A total of 190 patients were randomly assigned to receive modafinil (340 mg, N = 44; 425 mg, N = 82) or placebo (N = 64). 189 patients were evaluated for safety. Modafinil significantly improved symptoms of ADHD as shown by reductions in ADHD-RS-IV School Version total scores compared with placebo at all visits (p < or = .009), including the final visit of the double-blind phase (p < .0001). With modafinil, ADHD-RS-IV School Version mean total scores changed from 37.8 at baseline to 29.3 at week 1 and 20.7 at final visit; corresponding placebo values were 36.6, 32.8, and 28.4, respectively; effect size at final visit was 0.76 (95% CI = 0.63 to 0.88). Total scores on the ADHD-RS-IV Home Version were also significantly reduced at all visits (p < or = .022) and final visit (p = .001) in patients receiving modafinil compared with those receiving placebo. Significantly higher proportions of patients receiving modafinil were rated "much improved" or "very much improved" in overall clinical condition (CGI-I) at all visits compared with patients receiving placebo (p < .001). No withdrawal symptoms were observed when modafinil was abruptly discontinued at the beginning of the final 2-week observation period. Modafinil was generally well tolerated. Insomnia, headache, and decreased appetite were the most commonly reported adverse events. Sixty-three percent of patients who received modafinil completed the study; 13% discontinued because of lack of efficacy; 10%, because of adverse events; and 13%, for other reasons (e.g., consent withdrawn, lost to follow-up).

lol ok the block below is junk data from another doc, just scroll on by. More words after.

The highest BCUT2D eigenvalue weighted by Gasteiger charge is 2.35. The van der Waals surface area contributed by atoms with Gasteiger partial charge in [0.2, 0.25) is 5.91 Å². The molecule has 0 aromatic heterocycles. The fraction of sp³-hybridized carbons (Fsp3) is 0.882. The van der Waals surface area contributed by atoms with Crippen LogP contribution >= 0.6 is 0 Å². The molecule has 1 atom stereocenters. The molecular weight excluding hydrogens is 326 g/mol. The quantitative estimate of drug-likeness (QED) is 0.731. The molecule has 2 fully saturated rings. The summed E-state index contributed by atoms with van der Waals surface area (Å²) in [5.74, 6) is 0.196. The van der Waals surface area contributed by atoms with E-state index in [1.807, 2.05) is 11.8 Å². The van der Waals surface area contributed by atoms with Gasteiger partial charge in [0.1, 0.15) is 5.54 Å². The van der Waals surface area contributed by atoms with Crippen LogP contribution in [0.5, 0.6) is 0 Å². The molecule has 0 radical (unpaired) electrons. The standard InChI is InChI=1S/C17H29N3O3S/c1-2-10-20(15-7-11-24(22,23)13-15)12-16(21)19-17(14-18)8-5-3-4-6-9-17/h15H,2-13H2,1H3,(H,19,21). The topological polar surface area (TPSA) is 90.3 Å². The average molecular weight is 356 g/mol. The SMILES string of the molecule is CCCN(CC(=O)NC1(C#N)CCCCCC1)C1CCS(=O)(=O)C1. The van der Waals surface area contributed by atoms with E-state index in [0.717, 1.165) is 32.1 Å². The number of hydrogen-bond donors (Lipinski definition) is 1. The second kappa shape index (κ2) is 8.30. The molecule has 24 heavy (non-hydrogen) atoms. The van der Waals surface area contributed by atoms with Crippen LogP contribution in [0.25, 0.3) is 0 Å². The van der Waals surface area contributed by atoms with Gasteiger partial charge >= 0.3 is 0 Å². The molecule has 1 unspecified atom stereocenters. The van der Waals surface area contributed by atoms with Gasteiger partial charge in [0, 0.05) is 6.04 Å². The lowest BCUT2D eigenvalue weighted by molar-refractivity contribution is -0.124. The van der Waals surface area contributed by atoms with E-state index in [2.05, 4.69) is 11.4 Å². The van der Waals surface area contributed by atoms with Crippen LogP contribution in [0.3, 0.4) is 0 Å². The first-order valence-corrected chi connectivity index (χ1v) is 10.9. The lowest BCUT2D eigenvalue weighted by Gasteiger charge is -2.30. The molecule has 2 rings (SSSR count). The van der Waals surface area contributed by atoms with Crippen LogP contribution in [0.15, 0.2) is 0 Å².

Modafinil significantly improved symptoms of ADHD both at school and at home and was well tolerated by children and adolescents. Abrupt discontinuation of modafinil was not associated with symptoms of withdrawal or with rebound of symptoms of ADHD.